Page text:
DALLAS — The rain-slicked crash of American Airlines Flight 331 Tuesday night in Kingston, Jamaica, may well intensify calls for new policies on pilot fatigue.
The inquiry into the crash — in which all 148 passengers and six crew members walked out of a plane broken into three sections — has just begun, and conclusions remain months away.
But it eerily resembles earlier incidents that have spurred the nation’s air safety regulator to challenge the rules for how long pilots rest and how much they can fly each month.
And it could prompt a fresh look at Fort Worth, Texas-based American’s pilot procedures and cockpit culture as investigators hunt for clues to why the plane skidded off the runway and broke up just feet from the Caribbean Sea, aviation experts said today.
In June 1999, an American Airlines captain of an MD-82 aircraft landed the plane in Little Rock, Ark., during a thunderstorm. In the confusion, he and his co-pilot failed to set wing spoilers and braking systems that would have helped the plane slow down.
Instead it ran off the runway and split into pieces. The National Transportation Safety Board pointed to pilot fatigue as a factor in the decisions that led to the accident that killed 11.
“Little Rock-ian does come to mind,” said airline and pilot union consultant Robert Mann of Port Washington, N.Y.
Several elements — and perhaps fatigue — combined to create a situation Tuesday where the American jet slid off the 8,910-foot Kingston runway, which is about medium-length among airports.
The “stretched” version of the Boeing plane is so long that to prevent it from scraping its tail on landing it has the highest landing speed — 160 mph or so — of any American jet, according to Keith Rola, an American captain who flies them.
The plane had no empty seats, adding to its weight. It probably carried extra jet fuel, as required for international flights, making the aircraft even heavier and harder to stop.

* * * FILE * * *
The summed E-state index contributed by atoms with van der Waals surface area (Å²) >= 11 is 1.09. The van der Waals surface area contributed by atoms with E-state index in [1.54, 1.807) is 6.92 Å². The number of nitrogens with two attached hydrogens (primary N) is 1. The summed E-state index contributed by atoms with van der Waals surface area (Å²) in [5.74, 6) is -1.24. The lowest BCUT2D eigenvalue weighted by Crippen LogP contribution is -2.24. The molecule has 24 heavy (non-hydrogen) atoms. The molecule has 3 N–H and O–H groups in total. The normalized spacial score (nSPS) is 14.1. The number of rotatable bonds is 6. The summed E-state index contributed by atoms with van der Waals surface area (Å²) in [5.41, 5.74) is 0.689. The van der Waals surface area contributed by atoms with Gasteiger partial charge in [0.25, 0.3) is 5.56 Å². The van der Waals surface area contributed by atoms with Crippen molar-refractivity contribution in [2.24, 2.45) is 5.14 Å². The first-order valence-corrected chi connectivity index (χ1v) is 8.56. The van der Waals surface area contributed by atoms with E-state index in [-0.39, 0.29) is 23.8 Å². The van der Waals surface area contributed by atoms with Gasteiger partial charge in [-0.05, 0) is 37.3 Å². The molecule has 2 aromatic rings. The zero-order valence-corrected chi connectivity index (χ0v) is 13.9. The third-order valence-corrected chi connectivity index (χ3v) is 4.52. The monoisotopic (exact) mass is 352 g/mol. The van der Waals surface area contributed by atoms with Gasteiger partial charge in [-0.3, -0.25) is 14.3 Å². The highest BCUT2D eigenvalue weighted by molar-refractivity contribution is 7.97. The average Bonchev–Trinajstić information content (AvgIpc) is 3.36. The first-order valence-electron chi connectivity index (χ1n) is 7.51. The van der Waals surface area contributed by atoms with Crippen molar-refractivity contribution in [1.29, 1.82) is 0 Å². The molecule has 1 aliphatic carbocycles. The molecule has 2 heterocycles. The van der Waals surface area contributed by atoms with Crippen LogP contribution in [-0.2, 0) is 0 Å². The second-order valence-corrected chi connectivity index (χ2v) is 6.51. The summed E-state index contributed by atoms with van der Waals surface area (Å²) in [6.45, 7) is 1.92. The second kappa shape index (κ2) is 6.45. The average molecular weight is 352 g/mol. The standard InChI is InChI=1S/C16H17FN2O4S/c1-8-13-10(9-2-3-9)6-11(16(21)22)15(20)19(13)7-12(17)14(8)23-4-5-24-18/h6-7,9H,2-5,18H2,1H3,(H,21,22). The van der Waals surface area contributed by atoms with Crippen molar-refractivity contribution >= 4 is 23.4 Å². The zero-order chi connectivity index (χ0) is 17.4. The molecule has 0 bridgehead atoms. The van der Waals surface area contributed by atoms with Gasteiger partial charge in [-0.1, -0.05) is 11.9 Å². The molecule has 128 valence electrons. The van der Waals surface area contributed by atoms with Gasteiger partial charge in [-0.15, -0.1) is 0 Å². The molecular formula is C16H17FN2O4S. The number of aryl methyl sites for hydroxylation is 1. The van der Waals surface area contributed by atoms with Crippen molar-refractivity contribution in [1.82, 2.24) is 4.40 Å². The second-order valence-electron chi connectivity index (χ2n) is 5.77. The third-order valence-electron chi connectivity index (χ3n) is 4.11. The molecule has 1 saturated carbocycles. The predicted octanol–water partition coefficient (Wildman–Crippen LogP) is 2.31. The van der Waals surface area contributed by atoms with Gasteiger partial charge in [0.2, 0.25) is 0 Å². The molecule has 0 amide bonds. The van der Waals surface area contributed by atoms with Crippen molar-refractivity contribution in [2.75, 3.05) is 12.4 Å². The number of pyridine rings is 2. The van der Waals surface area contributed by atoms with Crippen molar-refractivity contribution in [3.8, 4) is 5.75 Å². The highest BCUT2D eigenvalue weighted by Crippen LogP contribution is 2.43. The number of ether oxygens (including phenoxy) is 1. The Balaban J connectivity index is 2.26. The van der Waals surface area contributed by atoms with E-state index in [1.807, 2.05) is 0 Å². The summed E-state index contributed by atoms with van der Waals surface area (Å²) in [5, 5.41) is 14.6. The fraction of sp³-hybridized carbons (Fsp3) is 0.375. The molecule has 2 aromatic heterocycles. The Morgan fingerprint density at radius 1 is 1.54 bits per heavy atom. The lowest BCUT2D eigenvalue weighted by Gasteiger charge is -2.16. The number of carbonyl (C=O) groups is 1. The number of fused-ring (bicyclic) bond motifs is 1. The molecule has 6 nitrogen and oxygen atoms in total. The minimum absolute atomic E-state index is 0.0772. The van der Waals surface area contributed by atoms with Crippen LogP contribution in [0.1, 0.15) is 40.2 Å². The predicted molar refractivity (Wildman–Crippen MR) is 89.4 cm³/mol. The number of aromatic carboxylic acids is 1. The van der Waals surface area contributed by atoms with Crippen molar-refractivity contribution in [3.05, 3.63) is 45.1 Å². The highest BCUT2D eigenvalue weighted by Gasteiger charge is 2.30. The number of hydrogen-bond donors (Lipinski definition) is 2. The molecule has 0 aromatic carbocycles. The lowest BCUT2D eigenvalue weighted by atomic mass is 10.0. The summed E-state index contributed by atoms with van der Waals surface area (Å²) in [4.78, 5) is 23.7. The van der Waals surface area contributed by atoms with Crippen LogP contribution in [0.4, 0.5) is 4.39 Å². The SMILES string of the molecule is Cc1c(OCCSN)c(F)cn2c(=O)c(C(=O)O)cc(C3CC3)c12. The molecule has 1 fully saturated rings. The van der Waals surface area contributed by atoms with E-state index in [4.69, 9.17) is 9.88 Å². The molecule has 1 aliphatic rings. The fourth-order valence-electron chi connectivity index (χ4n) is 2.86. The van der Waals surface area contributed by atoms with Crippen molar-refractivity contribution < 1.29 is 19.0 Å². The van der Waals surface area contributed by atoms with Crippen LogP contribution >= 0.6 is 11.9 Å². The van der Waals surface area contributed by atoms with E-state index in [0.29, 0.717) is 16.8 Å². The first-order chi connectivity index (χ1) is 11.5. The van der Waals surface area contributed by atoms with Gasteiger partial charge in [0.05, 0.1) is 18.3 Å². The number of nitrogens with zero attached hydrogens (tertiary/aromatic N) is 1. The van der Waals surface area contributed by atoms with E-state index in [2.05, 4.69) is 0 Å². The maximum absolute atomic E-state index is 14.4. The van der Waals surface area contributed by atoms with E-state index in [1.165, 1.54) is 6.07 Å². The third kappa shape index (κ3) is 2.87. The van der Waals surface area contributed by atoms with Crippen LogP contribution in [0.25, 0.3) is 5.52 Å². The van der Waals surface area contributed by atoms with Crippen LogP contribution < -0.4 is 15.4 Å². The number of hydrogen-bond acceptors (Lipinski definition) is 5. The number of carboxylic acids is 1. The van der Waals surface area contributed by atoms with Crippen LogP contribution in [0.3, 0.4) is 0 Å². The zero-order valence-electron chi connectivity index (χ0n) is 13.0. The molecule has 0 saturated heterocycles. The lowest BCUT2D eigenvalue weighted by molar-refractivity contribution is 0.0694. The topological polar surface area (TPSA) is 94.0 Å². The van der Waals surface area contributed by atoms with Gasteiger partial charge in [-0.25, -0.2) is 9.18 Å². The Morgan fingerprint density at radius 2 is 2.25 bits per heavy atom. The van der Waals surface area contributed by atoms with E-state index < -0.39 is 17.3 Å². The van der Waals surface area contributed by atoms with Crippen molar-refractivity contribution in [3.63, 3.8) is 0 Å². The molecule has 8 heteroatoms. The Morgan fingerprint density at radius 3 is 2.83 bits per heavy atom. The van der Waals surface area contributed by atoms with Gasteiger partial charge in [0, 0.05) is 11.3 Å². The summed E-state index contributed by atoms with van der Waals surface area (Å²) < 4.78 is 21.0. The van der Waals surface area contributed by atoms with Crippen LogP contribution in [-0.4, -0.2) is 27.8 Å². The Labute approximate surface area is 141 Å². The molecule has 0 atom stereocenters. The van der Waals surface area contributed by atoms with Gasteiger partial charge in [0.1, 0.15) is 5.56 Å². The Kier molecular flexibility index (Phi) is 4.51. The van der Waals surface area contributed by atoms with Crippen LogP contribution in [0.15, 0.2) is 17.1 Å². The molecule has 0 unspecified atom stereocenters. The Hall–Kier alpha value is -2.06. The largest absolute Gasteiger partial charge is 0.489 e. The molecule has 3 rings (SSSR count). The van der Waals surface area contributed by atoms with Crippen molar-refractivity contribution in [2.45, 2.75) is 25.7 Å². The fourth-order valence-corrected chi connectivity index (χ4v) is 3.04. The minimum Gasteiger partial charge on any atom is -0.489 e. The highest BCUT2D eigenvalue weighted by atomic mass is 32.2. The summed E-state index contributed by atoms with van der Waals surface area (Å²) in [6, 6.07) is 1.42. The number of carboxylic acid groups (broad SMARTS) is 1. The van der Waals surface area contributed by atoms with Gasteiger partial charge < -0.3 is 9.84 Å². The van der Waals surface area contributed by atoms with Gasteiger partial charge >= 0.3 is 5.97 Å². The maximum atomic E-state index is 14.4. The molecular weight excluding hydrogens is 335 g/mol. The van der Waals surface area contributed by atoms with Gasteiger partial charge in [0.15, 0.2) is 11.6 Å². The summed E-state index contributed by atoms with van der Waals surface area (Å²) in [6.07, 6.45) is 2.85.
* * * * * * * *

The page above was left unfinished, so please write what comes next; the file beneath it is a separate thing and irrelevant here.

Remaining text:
“When you’re landing one in the rain, you have no depth perception on the runway,” Rola said, and that adds to the challenge. If the pilots had decided even seconds after touching down that they didn’t like what they were seeing, they could not have taken off again for another approach, he said. “You cannot call an audible at the line once you’ve touched down.”
The eight-year-old plane had undergone light maintenance in November but had no outstanding mechanical issues, FAA records show. Its right engine was shorn off as it crashed through a fence and into a berm at the end of the runway, its left wing was damaged, and the fuselage was cracked open in two places.
Heavy rain was reported at Kingston, and turbulence was so severe on the flight from Miami that the pilot canceled in-flight service and had flight attendants remain seated.
Winds of up to 15 knots coming from the north-northwest probably gave the plane a tailwind, adding to its speed at landing and increasing the level of difficulty.
The asphalt runway at Norman Manley International Airport isn’t grooved as most are in the United States, meaning that water pools much more easily on it than runways at places such as Dallas/Fort Worth International Airport. That could make hydroplaning — in which the plane skids on top of a sheet of water instead of making contact with the runway — substantially worse.
Hydroplaning may have affected the plane’s auto-braking system, which senses how fast the wheels are spinning and applies brake pressure to slow the plane down. Hydroplaning wheels don’t spin as fast as the airplane is actually moving, sending false signals to the plane’s computer.
Flight 331’s pilot and co-pilot had been on duty nearly 12 hours, approaching the maximum allowed, according to union officials.
“You really have to look at how long these guys are on duty,” said Sam Mayer, a spokesman for the Allied Pilots Association, which represents 9,000 American pilots.
On Dec. 13, fatigue may have played a role in a botched landing of an American jet in Charlotte, N.C., where pilots clipped one of the MD-80’s wing tips on the ground and the wheels briefly left the runway. No one was injured in the incident, which is under investigation.
Mayer added that American doesn’t pay pilots whose trips get interrupted and who can’t complete the flying they signed up for. The pilots of Flight 331 were on their first day of a multi-day sequence of trips that, had they diverted the plane to another city, would probably have jeopardized their ability to fly out the rest of the sequence. Not completing trips can cost pilots thousands of dollars in lost income, Mayer said.
“Our pilots shouldn’t have to sacrifice their principles to get paid,” he said.
The Federal Aviation Administration is expected to issue formal guidelines that change pilot rest rules, probably cutting the maximum time they can be on duty in a day or over several days. The push for more pilot-friendly rules comes as fatigue is likely to have factored in the February crash of a turboprop plane in Buffalo, N.Y., that killed 50.
American said the jet captain had 22 years of experience and 2,695 hours flying 737s as a captain. The first officer had 10 total years of experience and 5,027 hours as a first officer on the plane, and neither pilot had worked that many hours in December, compared to the rest of the pilot group, spokesman Tim Wagner said.